Now we must pass from this vague scheme of location to a precise scheme. The first and most important thing is to put Myself into the picture. It sounds egotistical; but, you see, it is my frame of space that will be used, so it all hangs round me. Here I am—a kind of four-dimensional worm (Fig. 2). It is a correct portrait; I have considerable extension towards the Past and presumably towards the Future, and only a moderate extension towards Elsewhere. The “instantaneous me”, i.e. myself at this instant, coincides with the event Here- Now. Surveying the world from Here-Now, I can see many other events happening now. That puts it into my head that the instant of which I am conscious here must be extended to include them; and I jump to the conclusion that Now is not confined to Here-Now. I therefore draw the instant Now, running as a clean section across the world of events, in order to accommodate all the distant events which are happening now. I select the events which I see happening now and place them on this section, which I call a moment of time or an “instantaneous state of the world”. I locate them on Now because they seem to be Now.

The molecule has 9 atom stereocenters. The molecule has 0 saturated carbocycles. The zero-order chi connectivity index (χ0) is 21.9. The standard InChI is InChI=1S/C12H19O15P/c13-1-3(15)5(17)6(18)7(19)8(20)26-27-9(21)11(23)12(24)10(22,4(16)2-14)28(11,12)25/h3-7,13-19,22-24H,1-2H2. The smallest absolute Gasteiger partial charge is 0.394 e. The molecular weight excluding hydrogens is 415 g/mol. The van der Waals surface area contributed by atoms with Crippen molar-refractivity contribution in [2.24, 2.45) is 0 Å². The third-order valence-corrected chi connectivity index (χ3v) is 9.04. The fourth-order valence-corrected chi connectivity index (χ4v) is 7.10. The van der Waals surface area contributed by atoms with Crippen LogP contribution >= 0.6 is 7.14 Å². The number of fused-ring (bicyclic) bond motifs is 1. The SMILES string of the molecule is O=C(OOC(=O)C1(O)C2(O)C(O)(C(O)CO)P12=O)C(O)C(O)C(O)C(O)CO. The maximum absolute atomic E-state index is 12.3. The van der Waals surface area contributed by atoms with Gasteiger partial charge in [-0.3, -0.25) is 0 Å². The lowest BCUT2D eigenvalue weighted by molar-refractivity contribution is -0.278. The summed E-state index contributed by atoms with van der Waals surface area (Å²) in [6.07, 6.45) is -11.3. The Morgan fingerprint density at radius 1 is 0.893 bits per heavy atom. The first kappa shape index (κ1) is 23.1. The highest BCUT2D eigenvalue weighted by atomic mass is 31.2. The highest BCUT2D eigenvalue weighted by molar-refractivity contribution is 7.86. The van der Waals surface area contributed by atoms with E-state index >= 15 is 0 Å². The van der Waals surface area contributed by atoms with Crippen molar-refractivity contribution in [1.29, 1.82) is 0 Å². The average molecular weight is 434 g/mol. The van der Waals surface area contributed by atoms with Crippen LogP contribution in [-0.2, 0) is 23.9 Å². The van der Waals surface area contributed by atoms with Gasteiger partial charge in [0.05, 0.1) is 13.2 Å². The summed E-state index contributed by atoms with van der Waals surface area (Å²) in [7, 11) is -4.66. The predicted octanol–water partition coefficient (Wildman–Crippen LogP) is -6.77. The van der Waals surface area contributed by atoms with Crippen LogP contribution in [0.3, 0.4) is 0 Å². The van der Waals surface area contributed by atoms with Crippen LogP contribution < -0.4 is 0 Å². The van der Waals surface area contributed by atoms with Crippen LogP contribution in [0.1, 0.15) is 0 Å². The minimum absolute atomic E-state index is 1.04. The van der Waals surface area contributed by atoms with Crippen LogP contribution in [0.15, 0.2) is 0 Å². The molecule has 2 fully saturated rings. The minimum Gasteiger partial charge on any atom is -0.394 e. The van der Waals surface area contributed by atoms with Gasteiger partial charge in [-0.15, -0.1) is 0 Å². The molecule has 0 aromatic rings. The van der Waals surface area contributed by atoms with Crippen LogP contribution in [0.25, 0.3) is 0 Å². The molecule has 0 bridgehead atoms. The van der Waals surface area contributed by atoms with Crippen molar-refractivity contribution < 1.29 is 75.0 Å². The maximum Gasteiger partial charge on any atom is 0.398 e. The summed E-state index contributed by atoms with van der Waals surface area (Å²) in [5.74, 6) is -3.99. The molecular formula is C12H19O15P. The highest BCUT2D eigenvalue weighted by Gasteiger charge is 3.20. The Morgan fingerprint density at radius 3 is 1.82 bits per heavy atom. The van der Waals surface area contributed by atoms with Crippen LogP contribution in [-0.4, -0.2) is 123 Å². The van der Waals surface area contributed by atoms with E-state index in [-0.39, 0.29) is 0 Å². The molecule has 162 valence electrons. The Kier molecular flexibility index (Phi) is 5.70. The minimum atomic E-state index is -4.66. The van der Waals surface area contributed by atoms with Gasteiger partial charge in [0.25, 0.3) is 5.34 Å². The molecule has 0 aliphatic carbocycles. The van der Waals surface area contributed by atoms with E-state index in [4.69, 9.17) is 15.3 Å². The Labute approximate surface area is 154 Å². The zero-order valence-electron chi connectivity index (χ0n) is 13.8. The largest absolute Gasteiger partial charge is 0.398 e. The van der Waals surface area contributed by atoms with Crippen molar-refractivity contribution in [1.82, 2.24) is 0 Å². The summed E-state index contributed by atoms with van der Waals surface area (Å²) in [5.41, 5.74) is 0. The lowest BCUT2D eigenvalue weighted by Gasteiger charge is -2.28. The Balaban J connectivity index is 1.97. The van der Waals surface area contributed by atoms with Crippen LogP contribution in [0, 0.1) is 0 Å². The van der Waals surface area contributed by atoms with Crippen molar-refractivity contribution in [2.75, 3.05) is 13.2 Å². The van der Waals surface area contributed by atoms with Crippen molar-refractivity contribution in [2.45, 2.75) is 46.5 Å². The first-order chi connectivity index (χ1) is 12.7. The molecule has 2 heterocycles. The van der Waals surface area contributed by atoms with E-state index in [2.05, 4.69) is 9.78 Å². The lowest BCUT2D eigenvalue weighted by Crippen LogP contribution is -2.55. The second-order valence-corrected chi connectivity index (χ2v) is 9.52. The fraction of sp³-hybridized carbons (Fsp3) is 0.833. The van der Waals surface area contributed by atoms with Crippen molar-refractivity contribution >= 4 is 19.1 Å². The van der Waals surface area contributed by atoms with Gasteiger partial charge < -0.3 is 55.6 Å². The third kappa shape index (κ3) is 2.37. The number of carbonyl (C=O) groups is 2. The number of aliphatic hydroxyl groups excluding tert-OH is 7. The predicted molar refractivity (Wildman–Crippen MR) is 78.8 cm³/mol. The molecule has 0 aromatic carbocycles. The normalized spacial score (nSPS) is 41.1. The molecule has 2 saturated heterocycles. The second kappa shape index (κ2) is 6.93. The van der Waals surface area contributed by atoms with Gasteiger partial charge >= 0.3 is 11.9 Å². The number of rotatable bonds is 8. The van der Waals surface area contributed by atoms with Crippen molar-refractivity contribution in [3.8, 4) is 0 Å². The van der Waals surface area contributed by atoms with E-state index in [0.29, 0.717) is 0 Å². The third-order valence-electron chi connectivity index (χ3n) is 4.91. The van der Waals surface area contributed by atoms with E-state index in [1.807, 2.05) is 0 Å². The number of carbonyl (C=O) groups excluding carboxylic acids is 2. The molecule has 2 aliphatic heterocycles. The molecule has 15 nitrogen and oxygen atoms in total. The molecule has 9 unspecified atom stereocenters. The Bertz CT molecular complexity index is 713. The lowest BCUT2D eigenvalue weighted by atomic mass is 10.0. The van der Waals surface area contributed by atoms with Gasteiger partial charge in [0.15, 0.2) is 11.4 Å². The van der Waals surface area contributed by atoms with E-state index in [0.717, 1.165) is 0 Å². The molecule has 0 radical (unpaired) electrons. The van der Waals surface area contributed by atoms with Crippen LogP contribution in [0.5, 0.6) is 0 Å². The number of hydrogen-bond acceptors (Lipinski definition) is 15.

Fig 2

This method of location lasted until the year 1667, when it was found impossible to make it work consistently. It was then discovered by the astronomer Roemer that what is seen now cannot be placed on the instant Now. (In ordinary parlance—light takes time to travel.) That was really a blow to the whole system of worldwide instants, which were specially invented to accommodate these events. We had been mixing up two distinct events; there was the original event somewhere out in the external world and there was a second event, viz. the seeing by us of the first event. The second event was in our bodies Here-Now; the first event was neither Here nor Now. The experience accordingly gives no indication of a Now which is not Here; and we might well have abandoned the idea that we have intuitive recognition of a Now other than Here-Now, which was the original reason for postulating world-wide instants Now.